I’ve liked girls for as long as I can remember.
In elementary school, when I didn’t know what homosexuality was, I convinced myself that my romantic feelings for girls were nothing more that an intense desire to be friends with them.
After moving from private to public school, I realized I was definitely attracted to women. I don’t recall coming out to my high school friends; I think they all just knew. My high school had an almost statistically impossible amount of LGBTQ individuals, with over one-sixth of my graduating class identifying as a part of the community. For perspective, the UCLA School of Law reports that less than 5 percent of Illinois identifies as LGBTQ. We also had a couple of outspokenly gay teachers and received education about gay and trans rights in our U.S. history classes.
Admittedly, I’ve had it way easier than most of my gay friends and peers. However, one thing I’ve never been able to reconcile was my sexual orientation and cheerleading.
“Lesbi-honest.” Queer and cheer have never been synonymous. In fact, the popular cult classic film “But I’m a Cheerleader” plays on society’s rigid view of cheerleaders and its inability to imagine them as anything but hetero.
On my high school competition squad, four of the 10 girls were either lesbian or bisexual, and I’m certainly not the only gay cheerleader here at Bradley. Bi, lesbian and trans cheerleaders exist. We just never hear from them.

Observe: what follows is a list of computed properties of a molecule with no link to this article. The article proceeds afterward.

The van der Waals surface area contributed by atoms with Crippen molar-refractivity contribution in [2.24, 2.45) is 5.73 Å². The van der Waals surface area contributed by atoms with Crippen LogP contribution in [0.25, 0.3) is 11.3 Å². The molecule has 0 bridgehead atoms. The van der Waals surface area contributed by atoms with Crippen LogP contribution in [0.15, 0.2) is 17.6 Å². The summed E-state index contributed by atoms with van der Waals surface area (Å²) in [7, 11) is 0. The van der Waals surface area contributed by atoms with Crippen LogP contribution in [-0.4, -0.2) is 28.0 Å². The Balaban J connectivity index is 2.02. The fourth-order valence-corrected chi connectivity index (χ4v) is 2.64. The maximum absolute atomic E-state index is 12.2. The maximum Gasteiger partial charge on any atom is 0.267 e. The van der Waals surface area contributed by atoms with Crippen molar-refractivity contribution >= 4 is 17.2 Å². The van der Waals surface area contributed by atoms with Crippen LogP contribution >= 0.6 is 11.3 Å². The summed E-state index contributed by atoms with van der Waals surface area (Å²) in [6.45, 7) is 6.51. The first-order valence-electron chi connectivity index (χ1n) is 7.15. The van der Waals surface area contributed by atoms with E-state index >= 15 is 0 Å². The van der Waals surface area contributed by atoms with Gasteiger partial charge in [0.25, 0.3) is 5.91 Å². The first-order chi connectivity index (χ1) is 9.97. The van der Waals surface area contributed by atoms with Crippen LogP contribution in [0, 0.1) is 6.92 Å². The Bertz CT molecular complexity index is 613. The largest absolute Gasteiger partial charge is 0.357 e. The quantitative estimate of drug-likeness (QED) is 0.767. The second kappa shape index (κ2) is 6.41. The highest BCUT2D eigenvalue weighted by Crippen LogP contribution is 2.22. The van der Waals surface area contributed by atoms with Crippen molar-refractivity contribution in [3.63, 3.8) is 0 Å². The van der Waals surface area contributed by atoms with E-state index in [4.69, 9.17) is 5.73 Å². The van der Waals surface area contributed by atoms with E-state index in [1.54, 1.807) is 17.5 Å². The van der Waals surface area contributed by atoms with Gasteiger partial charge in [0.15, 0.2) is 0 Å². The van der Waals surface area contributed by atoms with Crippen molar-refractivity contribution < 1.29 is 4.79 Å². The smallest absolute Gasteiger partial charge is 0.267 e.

I love girls just as much as I love the sport of cheer — and that’s a lot. In the summers, I instruct cheer camps across the Midwest for the Universal Cheer Association. I’m also a middle school cheer coach and college cheerleader. There isn’t a day that goes by where I’m not participating in cheer in some capacity.
If you look at my social media, you could easily tell that I’m a cheerleader, but you’d never be able to guess that I identify within the LGBTQ community. I keep all of my accounts clean because I have several coaches and athletes that follow me.
I’m incredibly grateful to have such a solid base of cheer acquaintances, but because of these followers, I feel unable to share an essential part of my identity, and that’s true for many other gay cheerleaders.
I’ve never posted pictures from pride, pride prom or anything that could be construed as “gay.” If a coach or athlete unfollowed me because of a post, it’d hurt, but I think my self-esteem could handle it. But if a coach refused to let me work with her athletes because of my sexual orientation, I’d be heartbroken.
The one cheer outlet that I am exceedingly grateful for is my squad here at Bradley. I came out to them fairly early into my college experience, and the reception I’ve received from them has been greater than I ever could have imagined.
In the back of my mind, I’ve always feared that I’d be on a squad where one or more girls refused to stunt with me because of my attraction to women. I mean, cheer is a very up close and personal sport. However, I have never once felt discriminated against here because of my sexual orientation. In fact, my team actively supports it.
In the future, I would love for outspokenly gay cheerleaders to become a regular occurrence, but the only way that’s going to be possible is if we open up a dialogue where those individuals feel comfortable enough to share their stories and experiences. My hope is that “queerleaders” become more accepted in the coming years and that culture as a whole dismantles its preconceived notions about what a cheerleader should and should not be.